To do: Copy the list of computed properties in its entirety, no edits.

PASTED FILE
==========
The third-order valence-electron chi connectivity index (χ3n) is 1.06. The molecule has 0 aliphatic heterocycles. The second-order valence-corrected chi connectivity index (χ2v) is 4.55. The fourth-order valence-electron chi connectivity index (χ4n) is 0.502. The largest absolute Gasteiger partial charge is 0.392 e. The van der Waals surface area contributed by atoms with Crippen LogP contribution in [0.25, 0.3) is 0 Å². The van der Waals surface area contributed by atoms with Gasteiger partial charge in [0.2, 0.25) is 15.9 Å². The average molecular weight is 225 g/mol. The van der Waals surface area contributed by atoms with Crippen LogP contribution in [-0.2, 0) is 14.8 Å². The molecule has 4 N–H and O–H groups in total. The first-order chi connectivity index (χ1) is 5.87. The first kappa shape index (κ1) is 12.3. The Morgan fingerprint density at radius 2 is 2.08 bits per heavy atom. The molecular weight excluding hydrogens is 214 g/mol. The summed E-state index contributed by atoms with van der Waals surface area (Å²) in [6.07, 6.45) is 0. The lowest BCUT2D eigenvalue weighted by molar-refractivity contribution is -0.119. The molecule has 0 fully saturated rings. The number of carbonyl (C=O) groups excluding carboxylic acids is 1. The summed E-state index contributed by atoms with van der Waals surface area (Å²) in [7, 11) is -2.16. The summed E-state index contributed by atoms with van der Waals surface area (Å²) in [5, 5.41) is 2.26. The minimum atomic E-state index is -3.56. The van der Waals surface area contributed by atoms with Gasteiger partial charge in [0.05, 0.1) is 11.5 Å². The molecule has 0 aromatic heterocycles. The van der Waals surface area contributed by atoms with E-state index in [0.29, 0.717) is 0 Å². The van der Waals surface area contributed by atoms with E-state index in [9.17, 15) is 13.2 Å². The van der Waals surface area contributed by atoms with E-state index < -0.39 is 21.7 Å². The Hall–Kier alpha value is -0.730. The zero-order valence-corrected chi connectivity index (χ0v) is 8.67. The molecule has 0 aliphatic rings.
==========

The third-order valence-electron chi connectivity index (χ3n) is 1.06. The molecule has 0 aliphatic heterocycles. The second-order valence-corrected chi connectivity index (χ2v) is 4.55. The fourth-order valence-electron chi connectivity index (χ4n) is 0.502. The largest absolute Gasteiger partial charge is 0.392 e. The van der Waals surface area contributed by atoms with Crippen LogP contribution in [0.25, 0.3) is 0 Å². The van der Waals surface area contributed by atoms with Gasteiger partial charge in [0.2, 0.25) is 15.9 Å². The average molecular weight is 225 g/mol. The van der Waals surface area contributed by atoms with Crippen LogP contribution in [-0.2, 0) is 14.8 Å². The molecule has 4 N–H and O–H groups in total. The first-order chi connectivity index (χ1) is 5.87. The first kappa shape index (κ1) is 12.3. The Morgan fingerprint density at radius 2 is 2.08 bits per heavy atom. The molecular weight excluding hydrogens is 214 g/mol. The summed E-state index contributed by atoms with van der Waals surface area (Å²) in [6.07, 6.45) is 0. The lowest BCUT2D eigenvalue weighted by molar-refractivity contribution is -0.119. The molecule has 0 fully saturated rings. The number of carbonyl (C=O) groups excluding carboxylic acids is 1. The summed E-state index contributed by atoms with van der Waals surface area (Å²) in [7, 11) is -2.16. The summed E-state index contributed by atoms with van der Waals surface area (Å²) in [5, 5.41) is 2.26. The minimum atomic E-state index is -3.56. The van der Waals surface area contributed by atoms with Gasteiger partial charge in [0.05, 0.1) is 11.5 Å². The molecule has 0 aromatic heterocycles. The van der Waals surface area contributed by atoms with E-state index in [0.29, 0.717) is 0 Å². The van der Waals surface area contributed by atoms with E-state index in [9.17, 15) is 13.2 Å². The van der Waals surface area contributed by atoms with E-state index < -0.39 is 21.7 Å². The Hall–Kier alpha value is -0.730. The zero-order valence-corrected chi connectivity index (χ0v) is 8.67. The molecule has 0 aliphatic rings.